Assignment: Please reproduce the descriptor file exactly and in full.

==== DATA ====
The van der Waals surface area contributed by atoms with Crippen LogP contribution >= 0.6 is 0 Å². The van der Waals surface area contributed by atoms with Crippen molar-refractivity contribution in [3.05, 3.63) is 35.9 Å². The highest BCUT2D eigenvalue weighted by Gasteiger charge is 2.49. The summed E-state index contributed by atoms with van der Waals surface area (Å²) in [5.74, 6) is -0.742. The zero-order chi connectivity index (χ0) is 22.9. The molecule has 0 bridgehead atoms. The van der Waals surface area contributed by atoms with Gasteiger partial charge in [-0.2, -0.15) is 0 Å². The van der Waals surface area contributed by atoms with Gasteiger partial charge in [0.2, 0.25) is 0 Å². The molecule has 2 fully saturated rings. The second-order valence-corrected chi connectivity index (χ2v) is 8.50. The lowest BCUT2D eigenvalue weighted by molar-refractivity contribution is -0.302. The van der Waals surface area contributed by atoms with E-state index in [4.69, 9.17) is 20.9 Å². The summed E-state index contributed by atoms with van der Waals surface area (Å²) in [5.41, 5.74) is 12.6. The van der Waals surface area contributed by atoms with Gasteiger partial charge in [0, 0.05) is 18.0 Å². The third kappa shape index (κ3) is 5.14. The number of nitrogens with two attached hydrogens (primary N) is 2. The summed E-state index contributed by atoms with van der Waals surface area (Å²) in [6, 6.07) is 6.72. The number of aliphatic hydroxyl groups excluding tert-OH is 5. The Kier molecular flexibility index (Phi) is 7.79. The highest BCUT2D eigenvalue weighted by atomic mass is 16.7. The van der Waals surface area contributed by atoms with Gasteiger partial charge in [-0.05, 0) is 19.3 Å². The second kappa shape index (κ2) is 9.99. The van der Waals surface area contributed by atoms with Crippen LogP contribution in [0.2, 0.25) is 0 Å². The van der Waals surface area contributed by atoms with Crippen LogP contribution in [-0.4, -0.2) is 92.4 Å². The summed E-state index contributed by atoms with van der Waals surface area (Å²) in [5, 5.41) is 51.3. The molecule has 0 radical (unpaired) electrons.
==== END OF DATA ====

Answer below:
The van der Waals surface area contributed by atoms with Crippen LogP contribution >= 0.6 is 0 Å². The van der Waals surface area contributed by atoms with Crippen molar-refractivity contribution in [3.05, 3.63) is 35.9 Å². The highest BCUT2D eigenvalue weighted by Gasteiger charge is 2.49. The summed E-state index contributed by atoms with van der Waals surface area (Å²) in [5.74, 6) is -0.742. The zero-order chi connectivity index (χ0) is 22.9. The molecule has 0 bridgehead atoms. The van der Waals surface area contributed by atoms with Gasteiger partial charge in [-0.2, -0.15) is 0 Å². The van der Waals surface area contributed by atoms with Gasteiger partial charge in [0.2, 0.25) is 0 Å². The molecule has 2 fully saturated rings. The second-order valence-corrected chi connectivity index (χ2v) is 8.50. The lowest BCUT2D eigenvalue weighted by molar-refractivity contribution is -0.302. The van der Waals surface area contributed by atoms with E-state index in [4.69, 9.17) is 20.9 Å². The summed E-state index contributed by atoms with van der Waals surface area (Å²) in [5.41, 5.74) is 12.6. The van der Waals surface area contributed by atoms with Gasteiger partial charge in [0, 0.05) is 18.0 Å². The third kappa shape index (κ3) is 5.14. The number of nitrogens with two attached hydrogens (primary N) is 2. The summed E-state index contributed by atoms with van der Waals surface area (Å²) in [6, 6.07) is 6.72. The number of aliphatic hydroxyl groups excluding tert-OH is 5. The Kier molecular flexibility index (Phi) is 7.79. The highest BCUT2D eigenvalue weighted by atomic mass is 16.7. The van der Waals surface area contributed by atoms with Gasteiger partial charge in [-0.05, 0) is 19.3 Å². The second kappa shape index (κ2) is 9.99. The van der Waals surface area contributed by atoms with Crippen LogP contribution in [0.2, 0.25) is 0 Å². The van der Waals surface area contributed by atoms with Crippen LogP contribution in [-0.4, -0.2) is 92.4 Å². The summed E-state index contributed by atoms with van der Waals surface area (Å²) in [5, 5.41) is 51.3. The molecule has 0 radical (unpaired) electrons.